5 Ways Your Spouse Can Conceal Assets to Receive a Better Settlement

One of the most contentious aspects of a divorce can be the splitting of assets. The fear of financial loss during divorce sometimes leads to a spouse taking drastic measures in efforts to “win” the divorce. Some unscrupulous spouses will stop at nothing when it comes to manipulating bank accounts, checkbooks, ledgers, and other indicators of actual net worth. 

If you’ve been married to someone who has a history of playing loose with the rules then pay attention to these areas where spouses can hide assets during a divorce: 

  1. Giving the assets to a trusted friend or family member. This is among the most blatant ways that money or assets can be concealed. Watch for falsified financial transactions such as: a mysterious loan that must be “repaid” to a cousin; random loans to  a friend or family member that becomes suddenly uncollectable; random high-ticket purchases from friends or relatives; or random expensive items that accidentally “disappear” under weird circumstances with no insurance claim made.
  2. Overpaying creditors. Watch for overpayments to creditors or other entities where the payments create a credit balance that can be cashed in at some point after the divorce. One area that is often exploited is overpayment to the IRS, creating a tax credit that can be used in the future. Payments like this do not show up in the checking or savings accounts and are often not inventoried for division during the divorce.
  3. Deferring or delaying a raise or promotion at work. Pay attention to signs that your spouse might be deferring actual bonus money or accumulating raises, stock options, or other employment benefits. In many instances these deferments would create divisible community assets! Also: if your spouse owns a small business there are many opportunities to “relocate” assets that should be divisible. A financial expert is often required for making an audit of closely-held businesses to determine if there are assets that really belong to the community.
  4. Buying equipment for hobbies. During your marriage, you probably each had your own hobbies and interests. Pay attention to the actual amounts spent in support of these activities – there could be hidden assets to be awarded in the divorce settlement.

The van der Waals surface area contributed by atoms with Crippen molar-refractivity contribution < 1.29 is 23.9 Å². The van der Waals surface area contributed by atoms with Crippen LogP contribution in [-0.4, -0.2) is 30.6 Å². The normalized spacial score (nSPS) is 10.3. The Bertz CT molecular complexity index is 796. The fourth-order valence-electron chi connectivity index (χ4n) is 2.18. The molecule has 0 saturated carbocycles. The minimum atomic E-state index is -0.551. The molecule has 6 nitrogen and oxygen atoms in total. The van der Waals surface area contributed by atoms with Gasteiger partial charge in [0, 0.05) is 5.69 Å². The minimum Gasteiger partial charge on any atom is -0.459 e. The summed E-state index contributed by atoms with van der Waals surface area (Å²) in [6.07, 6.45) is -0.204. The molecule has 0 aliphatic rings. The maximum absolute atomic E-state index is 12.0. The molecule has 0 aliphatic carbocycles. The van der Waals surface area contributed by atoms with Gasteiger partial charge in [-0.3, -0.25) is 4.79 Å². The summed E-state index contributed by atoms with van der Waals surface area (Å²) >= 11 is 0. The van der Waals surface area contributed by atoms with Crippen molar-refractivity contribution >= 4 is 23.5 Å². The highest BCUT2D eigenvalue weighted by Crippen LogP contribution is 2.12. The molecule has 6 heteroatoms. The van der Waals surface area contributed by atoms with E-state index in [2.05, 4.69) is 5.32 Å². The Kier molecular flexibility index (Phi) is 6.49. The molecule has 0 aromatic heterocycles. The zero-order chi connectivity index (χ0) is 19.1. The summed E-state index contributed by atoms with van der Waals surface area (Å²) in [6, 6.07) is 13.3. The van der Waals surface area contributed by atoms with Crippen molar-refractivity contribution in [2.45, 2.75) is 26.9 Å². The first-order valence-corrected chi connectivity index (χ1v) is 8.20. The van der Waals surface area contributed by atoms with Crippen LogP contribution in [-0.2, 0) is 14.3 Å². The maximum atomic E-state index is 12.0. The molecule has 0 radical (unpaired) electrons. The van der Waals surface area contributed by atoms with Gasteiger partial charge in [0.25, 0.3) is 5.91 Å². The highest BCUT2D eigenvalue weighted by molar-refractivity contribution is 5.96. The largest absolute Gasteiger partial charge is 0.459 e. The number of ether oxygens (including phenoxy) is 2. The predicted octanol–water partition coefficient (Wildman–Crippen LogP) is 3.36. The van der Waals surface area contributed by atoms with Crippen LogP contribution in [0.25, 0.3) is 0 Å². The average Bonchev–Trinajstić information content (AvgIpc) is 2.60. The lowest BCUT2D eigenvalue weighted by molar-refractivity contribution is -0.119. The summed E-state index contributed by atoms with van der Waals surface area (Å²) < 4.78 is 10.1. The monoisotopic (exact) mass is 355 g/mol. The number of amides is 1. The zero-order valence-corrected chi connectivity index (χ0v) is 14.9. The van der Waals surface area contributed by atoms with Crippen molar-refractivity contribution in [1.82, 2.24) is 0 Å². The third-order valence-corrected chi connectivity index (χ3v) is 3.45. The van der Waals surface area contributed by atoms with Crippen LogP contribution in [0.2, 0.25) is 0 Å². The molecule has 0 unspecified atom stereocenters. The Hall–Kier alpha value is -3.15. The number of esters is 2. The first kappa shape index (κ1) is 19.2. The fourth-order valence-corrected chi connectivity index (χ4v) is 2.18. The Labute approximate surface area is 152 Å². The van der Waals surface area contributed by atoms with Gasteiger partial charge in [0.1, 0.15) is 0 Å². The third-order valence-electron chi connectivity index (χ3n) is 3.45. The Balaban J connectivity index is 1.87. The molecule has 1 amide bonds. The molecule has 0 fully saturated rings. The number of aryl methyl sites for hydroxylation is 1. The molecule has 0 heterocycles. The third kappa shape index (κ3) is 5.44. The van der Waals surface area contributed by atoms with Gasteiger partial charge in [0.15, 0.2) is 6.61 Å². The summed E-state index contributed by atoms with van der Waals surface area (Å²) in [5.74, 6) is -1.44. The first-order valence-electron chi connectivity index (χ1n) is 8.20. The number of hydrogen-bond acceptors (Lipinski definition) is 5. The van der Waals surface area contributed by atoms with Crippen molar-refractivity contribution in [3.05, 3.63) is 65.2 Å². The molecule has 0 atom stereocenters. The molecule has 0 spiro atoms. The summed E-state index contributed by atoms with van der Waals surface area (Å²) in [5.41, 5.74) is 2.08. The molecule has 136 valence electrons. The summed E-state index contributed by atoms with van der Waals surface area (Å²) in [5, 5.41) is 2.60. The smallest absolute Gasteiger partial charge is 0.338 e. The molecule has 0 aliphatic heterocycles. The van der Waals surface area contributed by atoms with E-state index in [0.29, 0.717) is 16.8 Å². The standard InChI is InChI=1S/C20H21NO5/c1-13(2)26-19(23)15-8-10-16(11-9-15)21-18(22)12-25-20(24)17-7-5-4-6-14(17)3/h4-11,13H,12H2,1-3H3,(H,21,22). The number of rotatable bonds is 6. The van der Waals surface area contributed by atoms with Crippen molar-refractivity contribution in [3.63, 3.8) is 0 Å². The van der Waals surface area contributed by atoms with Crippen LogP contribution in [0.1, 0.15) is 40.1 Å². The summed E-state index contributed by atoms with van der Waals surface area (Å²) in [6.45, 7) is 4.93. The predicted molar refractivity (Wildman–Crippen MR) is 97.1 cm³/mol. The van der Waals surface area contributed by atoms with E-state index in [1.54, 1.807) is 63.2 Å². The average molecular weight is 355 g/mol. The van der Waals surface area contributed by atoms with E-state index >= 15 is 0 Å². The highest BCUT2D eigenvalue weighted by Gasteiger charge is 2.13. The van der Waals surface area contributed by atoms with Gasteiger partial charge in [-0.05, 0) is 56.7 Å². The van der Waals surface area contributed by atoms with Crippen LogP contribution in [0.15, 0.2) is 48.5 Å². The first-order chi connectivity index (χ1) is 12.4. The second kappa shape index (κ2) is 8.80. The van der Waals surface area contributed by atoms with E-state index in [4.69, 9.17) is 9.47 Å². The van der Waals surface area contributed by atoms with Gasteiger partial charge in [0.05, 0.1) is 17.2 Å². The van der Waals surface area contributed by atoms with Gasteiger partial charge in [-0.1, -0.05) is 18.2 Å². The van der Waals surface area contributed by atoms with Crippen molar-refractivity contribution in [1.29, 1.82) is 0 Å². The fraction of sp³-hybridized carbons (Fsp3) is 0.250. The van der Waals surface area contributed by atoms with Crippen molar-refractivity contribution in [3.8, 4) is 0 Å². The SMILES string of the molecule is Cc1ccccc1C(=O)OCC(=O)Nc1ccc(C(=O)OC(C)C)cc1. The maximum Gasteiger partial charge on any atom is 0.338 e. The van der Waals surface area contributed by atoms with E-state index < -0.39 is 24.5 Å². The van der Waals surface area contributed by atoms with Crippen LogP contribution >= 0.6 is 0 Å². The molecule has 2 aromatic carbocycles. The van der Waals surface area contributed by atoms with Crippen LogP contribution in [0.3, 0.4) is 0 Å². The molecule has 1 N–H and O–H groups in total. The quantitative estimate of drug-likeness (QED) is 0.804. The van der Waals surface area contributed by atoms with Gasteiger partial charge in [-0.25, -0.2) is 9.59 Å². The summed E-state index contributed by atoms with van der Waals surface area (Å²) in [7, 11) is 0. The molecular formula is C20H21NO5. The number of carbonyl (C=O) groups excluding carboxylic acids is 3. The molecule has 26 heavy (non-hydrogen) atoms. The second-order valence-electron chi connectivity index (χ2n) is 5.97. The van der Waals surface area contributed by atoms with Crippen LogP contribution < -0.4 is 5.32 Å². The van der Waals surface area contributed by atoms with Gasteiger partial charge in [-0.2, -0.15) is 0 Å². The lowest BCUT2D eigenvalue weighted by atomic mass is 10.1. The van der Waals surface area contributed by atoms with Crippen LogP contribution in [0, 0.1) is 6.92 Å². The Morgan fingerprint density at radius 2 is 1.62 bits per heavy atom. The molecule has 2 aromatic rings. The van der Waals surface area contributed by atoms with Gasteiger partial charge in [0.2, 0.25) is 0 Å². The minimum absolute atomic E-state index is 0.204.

5. Changing mailing addresses on bank and financial statements. If you notice that the bank isn’t mailing the monthly statements like it used to, it is possible your spouse is attempting to conceal the withdrawal of money from certain accounts.

Conclusion

It can be pretty surprising the lengths spouses will go to in order to conceal assets. The good thing is that there are ways of finding out if your spouse has resorted to shady or illegal practices. In a contested divorce, formal discovery can be utilized to dig up records and find assets. In some cases a good forensic accountant might be needed to find the money trail. Make sure you discuss this with your attorney during the early stages of your divorce! Texas divorce law provides for equitable distribution of marital property. This means that all marital property, if divided by a judge in court, will be divided based on what that judge deems is a “just and right” division of property. If your spouse has hidden assets in an attempt to offset that just and right division then you might be able to persuade the court to award you a higher percentage of the marital property! 

Bonus tip: If you have any reasons to suspect that your spouse has hidden assets that will magically reappear after the divorce, make sure your attorney addresses this in the final decree of divorce. It is possible to include language that awards such assets to the innocent spouse! 

For an experienced family law legal team that will be on your side throughout your divorce, please get in contact with Von Dohlen Law Firm today.

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Von Dohlen Law Firm

Von Dohlen Law Firm is not here to drag out the divorce process, engage your soon-to-be-ex-spouse in needless litigation, or seek retribution. No matter what has happened during your marriage, we believe that the complicated legal nature of the divorce is the enemy, not your soon-to-be-ex-partner.

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